31 Jan 2020

During a recent workshop I was asked what I liked most about being a trainer. There are a number of different answers…travel and experiencing different cultures came to mind quickly, but above all its working with different people – the experiences they share and the stories they tell.


Story telling is a skill that can be developed and as a tool in the workplace that can be used to great effect. Stories appeal to Visual, Auditory and Kinesthetic learners, encourage creativity, can position things from another perspective and are easy to remember. We are conditioned to listen to them since childhood. 

One of the most memorable was told to me during a coaching session with an ex SAS veteran. A colleague of his, who had retired from the Regiment, had attended an interview for a ‘sales’ position.

The interviewer, a sales manager, sharp suited and slick with a high degree of arrogance perused the CV, casually looking at the interviewee with a fixed ‘not impressed’ gaze whilst taking sips from a large mug of coffee.

Once he had read through the pages, he tossed the CV to the table and in an overconfident voice said…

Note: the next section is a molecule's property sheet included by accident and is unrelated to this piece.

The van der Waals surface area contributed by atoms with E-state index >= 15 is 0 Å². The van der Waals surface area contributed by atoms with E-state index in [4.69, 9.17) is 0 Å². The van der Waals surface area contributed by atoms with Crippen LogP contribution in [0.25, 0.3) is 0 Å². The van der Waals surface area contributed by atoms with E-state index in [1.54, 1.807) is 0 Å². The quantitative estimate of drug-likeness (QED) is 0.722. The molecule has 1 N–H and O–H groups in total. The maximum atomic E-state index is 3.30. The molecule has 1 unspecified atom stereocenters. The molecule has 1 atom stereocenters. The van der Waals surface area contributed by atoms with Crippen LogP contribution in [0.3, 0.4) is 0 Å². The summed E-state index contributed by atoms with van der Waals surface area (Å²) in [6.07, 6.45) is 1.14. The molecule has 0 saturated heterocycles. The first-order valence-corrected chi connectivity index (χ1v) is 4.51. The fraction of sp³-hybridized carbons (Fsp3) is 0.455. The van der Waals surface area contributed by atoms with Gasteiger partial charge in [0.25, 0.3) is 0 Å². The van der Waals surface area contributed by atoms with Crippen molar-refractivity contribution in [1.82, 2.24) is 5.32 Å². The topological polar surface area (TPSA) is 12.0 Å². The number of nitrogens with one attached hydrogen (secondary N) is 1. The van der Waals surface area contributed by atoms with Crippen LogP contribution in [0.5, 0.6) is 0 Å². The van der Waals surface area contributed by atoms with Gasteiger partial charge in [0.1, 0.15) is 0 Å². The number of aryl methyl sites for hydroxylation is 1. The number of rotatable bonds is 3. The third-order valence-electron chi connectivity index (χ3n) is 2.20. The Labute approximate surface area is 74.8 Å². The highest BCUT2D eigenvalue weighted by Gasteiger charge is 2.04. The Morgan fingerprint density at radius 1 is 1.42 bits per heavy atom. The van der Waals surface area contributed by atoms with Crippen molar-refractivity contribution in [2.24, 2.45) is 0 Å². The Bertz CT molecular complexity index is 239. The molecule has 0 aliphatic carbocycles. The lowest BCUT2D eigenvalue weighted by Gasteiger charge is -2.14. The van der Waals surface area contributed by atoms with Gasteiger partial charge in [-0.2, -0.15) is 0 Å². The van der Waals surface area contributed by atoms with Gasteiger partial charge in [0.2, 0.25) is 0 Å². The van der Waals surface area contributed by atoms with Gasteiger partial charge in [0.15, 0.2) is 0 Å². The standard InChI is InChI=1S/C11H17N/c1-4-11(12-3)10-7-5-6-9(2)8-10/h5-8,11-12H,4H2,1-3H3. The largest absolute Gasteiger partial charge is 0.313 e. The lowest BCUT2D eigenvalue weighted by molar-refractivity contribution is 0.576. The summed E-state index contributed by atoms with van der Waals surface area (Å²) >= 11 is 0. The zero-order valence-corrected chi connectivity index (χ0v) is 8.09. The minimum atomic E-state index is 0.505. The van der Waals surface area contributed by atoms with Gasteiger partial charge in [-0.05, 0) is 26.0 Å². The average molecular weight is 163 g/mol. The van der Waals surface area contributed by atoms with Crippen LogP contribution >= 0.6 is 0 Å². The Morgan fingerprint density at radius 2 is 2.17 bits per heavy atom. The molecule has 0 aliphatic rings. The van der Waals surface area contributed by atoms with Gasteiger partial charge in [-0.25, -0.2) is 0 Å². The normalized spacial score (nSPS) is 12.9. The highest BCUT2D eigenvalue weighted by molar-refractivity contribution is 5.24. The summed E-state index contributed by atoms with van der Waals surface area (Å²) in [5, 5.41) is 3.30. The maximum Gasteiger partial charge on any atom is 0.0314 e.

“So, you think you can sell do you? What makes you think you could cut it in a sales environment?”

The SAS soldier calmly replied…

“I’m goal orientated, and target driven. I wanted to serve in the most famous army regiment in the world, I’ve achieved several promotions and accomplished my goal.”

The sales manager showed no interest and said…

“What else?”

“I’m a good communicator,” came the reply “I’ve had to communicate at all levels inside and outside the service, often in times of intense pressure where clarity of message is integral to the successful conclusion of an operation.”

Still non-plussed, the sales manager uttered…

“Anything else?”

Leaning forward with a steely gaze the soldier replied…

“I’m very calm under pressure.”

The sales manager gulped down the rest of his coffee and slammed the mug onto the table with an almighty thud…

“Sell me that mug!”

The soldier unblinkingly reached for the mug, raised it as high as he could behind him and dropped it to the floor where it smashed into a number of pieces. He leant forward, staring directly into the sales manager’s eyes and said…

“I think you need a new mug!”

How do you create need when you sell?

When selling products or services do we position product features or benefits? The SAS soldier created an immediate need for the sales manager.

‘Creating need,’ requires proper planning and preparation and the ability to look through the ‘customer’s eyes’ at the challenges they face.  

Turn customer’s ‘wants’ into ‘needs’, creating an emotional bond with the solutions you sell and watch your sales results increase!

Comments (2)

  1. AffiliateLabz

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  2. BrianNat

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